Global reach

Sites like PressXchange have played a part in making the market for used equipment global, which has both advantages and disadvantages. 

“UK buyers need kit that is less than 10 years old and there is a world shortage of machines,” says Steve Nyland, director of used post-press specialist Nyland Graphics.  “We now have to source from the rest of the world including North America, Asia and Australia.”

Roadnight has also seen this trend and highlights how it is being exploited: “A UK printer might use PressXchange to find a machine overseas they are interested in and then get a UK dealer to help with the deal, shipping and installation.”

While used printing machinery is less expensive than new, it is still a significant investment in the tens, hundreds and, for some machines, millions of pounds, which few firms are willing or able to self-finance. Fortunately finance is available, either via your bank or sector specialists.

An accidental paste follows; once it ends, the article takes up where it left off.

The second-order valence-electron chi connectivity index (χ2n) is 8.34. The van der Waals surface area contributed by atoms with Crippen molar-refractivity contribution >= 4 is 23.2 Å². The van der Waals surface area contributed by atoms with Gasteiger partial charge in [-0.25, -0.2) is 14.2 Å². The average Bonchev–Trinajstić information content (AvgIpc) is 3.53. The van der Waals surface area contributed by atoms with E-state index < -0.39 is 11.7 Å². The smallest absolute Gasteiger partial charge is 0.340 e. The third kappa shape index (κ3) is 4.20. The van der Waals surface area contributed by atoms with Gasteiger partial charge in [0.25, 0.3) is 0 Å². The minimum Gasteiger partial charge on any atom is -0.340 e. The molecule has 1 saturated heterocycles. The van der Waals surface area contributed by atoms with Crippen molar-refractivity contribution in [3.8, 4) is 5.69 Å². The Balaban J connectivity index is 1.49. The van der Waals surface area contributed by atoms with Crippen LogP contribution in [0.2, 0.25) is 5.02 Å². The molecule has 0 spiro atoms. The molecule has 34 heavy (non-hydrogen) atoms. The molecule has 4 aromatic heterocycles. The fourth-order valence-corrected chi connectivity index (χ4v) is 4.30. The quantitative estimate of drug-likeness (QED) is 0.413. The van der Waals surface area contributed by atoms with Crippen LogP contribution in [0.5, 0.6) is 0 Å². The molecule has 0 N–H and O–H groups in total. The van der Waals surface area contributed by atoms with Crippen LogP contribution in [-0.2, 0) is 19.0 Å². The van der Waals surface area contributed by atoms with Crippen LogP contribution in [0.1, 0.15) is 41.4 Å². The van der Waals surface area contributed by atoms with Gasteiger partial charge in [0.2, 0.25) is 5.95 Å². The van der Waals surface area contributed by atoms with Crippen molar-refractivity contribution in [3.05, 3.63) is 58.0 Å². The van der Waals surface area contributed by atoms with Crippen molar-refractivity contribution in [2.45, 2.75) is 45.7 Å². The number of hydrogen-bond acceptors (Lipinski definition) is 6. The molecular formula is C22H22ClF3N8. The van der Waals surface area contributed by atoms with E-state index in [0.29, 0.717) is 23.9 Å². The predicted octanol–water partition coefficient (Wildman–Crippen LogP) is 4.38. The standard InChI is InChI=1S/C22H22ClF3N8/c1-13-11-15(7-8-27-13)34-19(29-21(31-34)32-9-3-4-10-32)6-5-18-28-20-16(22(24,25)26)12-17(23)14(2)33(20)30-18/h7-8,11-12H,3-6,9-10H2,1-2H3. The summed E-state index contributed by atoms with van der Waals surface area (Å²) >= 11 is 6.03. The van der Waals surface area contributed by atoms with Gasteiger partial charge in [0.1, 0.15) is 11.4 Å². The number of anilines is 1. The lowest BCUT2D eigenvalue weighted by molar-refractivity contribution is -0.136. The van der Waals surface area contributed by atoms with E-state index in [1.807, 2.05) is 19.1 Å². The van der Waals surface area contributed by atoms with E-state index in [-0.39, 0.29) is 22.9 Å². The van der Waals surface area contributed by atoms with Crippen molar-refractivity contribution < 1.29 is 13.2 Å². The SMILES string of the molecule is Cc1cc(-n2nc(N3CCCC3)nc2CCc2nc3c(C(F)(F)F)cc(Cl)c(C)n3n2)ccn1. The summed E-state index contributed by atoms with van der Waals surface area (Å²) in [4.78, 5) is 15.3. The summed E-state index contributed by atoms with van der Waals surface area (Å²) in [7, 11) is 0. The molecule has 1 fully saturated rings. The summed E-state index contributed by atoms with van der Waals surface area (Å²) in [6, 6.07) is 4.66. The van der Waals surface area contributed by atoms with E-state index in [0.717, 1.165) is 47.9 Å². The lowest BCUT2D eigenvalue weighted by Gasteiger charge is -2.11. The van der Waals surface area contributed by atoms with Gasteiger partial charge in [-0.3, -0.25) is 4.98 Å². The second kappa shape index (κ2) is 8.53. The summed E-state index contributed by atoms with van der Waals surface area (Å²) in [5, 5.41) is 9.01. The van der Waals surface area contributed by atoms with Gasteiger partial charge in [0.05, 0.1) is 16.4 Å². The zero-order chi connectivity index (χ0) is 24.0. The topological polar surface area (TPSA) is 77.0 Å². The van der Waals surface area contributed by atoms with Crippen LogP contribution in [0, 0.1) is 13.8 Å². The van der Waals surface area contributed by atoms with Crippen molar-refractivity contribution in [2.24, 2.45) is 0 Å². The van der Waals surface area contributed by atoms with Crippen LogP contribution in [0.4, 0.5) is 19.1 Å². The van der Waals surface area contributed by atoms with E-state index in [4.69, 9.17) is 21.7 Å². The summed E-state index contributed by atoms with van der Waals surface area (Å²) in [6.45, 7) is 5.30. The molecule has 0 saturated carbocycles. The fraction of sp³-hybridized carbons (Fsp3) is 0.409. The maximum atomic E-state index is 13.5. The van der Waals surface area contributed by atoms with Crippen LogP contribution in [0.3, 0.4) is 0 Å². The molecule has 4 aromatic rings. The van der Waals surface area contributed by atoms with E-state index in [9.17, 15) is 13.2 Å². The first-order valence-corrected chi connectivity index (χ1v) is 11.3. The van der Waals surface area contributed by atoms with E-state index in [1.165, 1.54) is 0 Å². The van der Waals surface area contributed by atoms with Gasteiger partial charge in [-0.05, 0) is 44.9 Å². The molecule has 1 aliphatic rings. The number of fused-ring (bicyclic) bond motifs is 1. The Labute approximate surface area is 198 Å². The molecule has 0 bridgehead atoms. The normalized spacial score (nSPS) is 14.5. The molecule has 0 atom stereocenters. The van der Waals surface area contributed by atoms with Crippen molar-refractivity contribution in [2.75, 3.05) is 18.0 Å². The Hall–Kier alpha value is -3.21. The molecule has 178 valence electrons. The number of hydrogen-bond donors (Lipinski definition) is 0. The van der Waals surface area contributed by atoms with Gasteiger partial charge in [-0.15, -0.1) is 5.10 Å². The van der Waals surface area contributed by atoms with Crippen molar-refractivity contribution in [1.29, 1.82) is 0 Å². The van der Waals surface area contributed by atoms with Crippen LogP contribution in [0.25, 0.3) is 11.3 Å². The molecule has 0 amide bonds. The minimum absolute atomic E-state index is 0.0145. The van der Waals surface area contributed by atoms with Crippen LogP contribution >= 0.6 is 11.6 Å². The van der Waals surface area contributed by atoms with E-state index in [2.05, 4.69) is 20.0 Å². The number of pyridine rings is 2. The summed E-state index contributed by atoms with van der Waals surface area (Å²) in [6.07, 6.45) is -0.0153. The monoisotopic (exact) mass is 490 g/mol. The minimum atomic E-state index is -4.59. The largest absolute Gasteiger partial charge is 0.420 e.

David Bunker, assistant managing director of industry specialist Close Brothers Asset Finance, says: “A customer buying a young machine essentially has the same options in terms of a finance period as new – for example seven years – and, where needed, we can look at structuring deals that work for a company’s particular needs.

“For larger investments the customers will have invariably have produced a 12- or 24-month forecast to show the benefits of the investment, including a profit and loss account, cashflow and balance sheet.”

In terms of the best type of finance for used equipment he says: “Hire purchase creates the ability to utilise capital allowances, where appropriate.”

Bells and whistles

One concern about buying a secondhand machine is that it won’t have the latest features to ensure maximum efficiency. While the vendors trumpet the advances of new, dealers suggest that often the difference isn’t really so big.

“10 years or so ago there was a big jump in press technology with the launch of machines such as the Heidelberg XL,” says Ian Bendy, UK sales manager at Exel Printing Machinery.